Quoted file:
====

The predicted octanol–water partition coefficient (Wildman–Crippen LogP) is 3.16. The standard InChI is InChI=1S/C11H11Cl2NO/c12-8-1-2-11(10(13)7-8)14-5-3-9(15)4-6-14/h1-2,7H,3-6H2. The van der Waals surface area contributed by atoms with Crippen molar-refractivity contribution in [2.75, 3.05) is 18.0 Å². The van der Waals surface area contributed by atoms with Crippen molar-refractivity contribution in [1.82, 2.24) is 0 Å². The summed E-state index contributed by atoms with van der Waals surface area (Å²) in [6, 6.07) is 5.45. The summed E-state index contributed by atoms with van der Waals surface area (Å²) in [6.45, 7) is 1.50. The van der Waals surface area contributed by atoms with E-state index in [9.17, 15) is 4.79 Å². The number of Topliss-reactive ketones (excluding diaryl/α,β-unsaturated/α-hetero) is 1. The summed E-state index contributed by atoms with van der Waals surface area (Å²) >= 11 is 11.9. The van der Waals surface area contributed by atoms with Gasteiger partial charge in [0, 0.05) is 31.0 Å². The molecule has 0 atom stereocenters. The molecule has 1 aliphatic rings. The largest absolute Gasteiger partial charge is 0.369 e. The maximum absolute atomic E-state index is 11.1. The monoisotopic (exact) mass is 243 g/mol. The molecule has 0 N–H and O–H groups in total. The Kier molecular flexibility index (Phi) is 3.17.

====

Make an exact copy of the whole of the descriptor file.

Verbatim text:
The predicted octanol–water partition coefficient (Wildman–Crippen LogP) is 3.16. The standard InChI is InChI=1S/C11H11Cl2NO/c12-8-1-2-11(10(13)7-8)14-5-3-9(15)4-6-14/h1-2,7H,3-6H2. The van der Waals surface area contributed by atoms with Crippen molar-refractivity contribution in [2.75, 3.05) is 18.0 Å². The van der Waals surface area contributed by atoms with Crippen molar-refractivity contribution in [1.82, 2.24) is 0 Å². The summed E-state index contributed by atoms with van der Waals surface area (Å²) in [6, 6.07) is 5.45. The summed E-state index contributed by atoms with van der Waals surface area (Å²) in [6.45, 7) is 1.50. The van der Waals surface area contributed by atoms with E-state index in [9.17, 15) is 4.79 Å². The number of Topliss-reactive ketones (excluding diaryl/α,β-unsaturated/α-hetero) is 1. The summed E-state index contributed by atoms with van der Waals surface area (Å²) >= 11 is 11.9. The van der Waals surface area contributed by atoms with Gasteiger partial charge in [0, 0.05) is 31.0 Å². The molecule has 0 atom stereocenters. The molecule has 1 aliphatic rings. The largest absolute Gasteiger partial charge is 0.369 e. The maximum absolute atomic E-state index is 11.1. The monoisotopic (exact) mass is 243 g/mol. The molecule has 0 N–H and O–H groups in total. The Kier molecular flexibility index (Phi) is 3.17.